Aside from pacing caused by either anxiety or compulsive behavior, here are other issues that may indicate cognitive dysfunction in senior dogs:

  • Confusion – Signs of spatial disorientation in dogs include getting lost in familiar places, going to the wrong side of the door, and getting stuck and not being able to navigate around or over obstacles.
  • Decreased activity – Does your dog explore less and respond less to things that used to excite them? Do they eat less than usual?
  • House Soiling – Older dogs tend to eliminate indoors in random locations or in view of you or your family members. They also eliminate indoors after returning from outside or in sleeping areas. Incontinence or accidental release of bladder is also part of this. 
  • Reverse body clock – Does your dog sleep restlessly and awaken at night? Do they look tired and sleepy during the day?

How to Care for Your Elderly Dog

If your senior dog shows any of the symptoms listed above aside from pacing, the first step is to take them to the vet to determine whether there is a specific medical cause of their behavior. It’s important not to jump to conclusions and self-diagnose our dogs since these changes can be due to other problems.

While dog pacing usually denotes cognitive dysfunction in dogs, it can also mean they feel discomfort due to other diseases, like dental disease, hypothyroidism, cancer, impaired sight or hearing, and other diseases that lead to irritability and increased anxiety about being touched, approached, and left alone.

Here are some things you can do for your elderly dog:

Maintain a Predictable Routine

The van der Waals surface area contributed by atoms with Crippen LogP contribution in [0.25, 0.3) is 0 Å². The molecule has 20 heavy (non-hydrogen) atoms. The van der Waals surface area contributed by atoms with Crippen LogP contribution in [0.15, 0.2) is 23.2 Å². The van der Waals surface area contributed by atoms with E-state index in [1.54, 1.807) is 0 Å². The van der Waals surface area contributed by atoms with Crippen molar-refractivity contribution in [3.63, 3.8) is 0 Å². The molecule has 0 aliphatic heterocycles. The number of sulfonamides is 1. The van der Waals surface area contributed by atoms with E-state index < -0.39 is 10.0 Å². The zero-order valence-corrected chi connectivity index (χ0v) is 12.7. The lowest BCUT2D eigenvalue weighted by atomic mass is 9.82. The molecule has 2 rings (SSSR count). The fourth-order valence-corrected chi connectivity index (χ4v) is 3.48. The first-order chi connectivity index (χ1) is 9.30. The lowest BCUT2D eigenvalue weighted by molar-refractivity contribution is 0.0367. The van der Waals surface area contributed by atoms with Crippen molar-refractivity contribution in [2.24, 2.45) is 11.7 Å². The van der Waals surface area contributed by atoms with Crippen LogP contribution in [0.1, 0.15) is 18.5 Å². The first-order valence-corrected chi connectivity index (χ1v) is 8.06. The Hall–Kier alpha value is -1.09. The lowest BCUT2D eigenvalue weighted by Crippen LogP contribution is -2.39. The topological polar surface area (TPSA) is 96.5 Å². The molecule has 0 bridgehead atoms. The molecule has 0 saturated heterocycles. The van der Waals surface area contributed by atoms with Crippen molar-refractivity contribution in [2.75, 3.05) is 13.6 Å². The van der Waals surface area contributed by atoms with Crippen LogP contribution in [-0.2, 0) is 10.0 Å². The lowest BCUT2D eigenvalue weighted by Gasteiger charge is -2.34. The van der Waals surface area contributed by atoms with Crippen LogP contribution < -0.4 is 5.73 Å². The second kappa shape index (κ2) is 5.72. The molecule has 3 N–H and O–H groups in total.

Dogs like things to stay the same, and this is especially true of senior dogs. It doesn’t matter if it’s the food they eat, where they sleep, or what time they will go for a walk. A routine will help reduce anxiety by keeping things predictable. Stability is a good antidote to stress. 

Aside from a routine, a consistent environment is important. You should keep furniture, dog beds, food and water bowls, and everything else around the house in relatively the same position. It’s not the best time to consider redecorating.

Walks are Still Important

Walks are beneficial for dogs at any age, but they are especially important for dogs who suffer from dementia, so long as they are short and brisk. It will give them mild mental stimulation and proper blood flow which can increase oxygen and glucose to the brain. 

Remember that you shouldn’t overload your dog with physical activity and mental stimulation, but keeping them active is still necessary.

Give Them a Security Object

Make sure your dog has access to their favorite toys, like this interactive hide and seek toy, and other belongings. You can also leave a piece of your clothing in their spot to help them feel closer to you when you’re away. 

Try Natural Anti-Anxiety Products

Room diffusers are the best types of anti-anxiety products, as long as they won’t irritate your dog’s breathing and skin. You can also try other popular treatments like Bach Rescue Remedy for Pets

Make the House Feel Less Empty

If your dog feels anxious when left alone at home, leave the TV or radio playing. You can also leave a light or two on so that if you’re out and night falls, your dog won’t be scared of the dark.

Take Care of Your Elderly Dog!

When you notice your elderly dog pacing, stop and watch to see if they are exhibiting other symptoms that could point to an underlying medical issue.

Whether it’s cognitive dysfunction or irritability due to physical disorders, your elderly dog deserves as much love and care as they did when they were a puppy!

Learn how to care for your senior dog so they can enjoy their later years.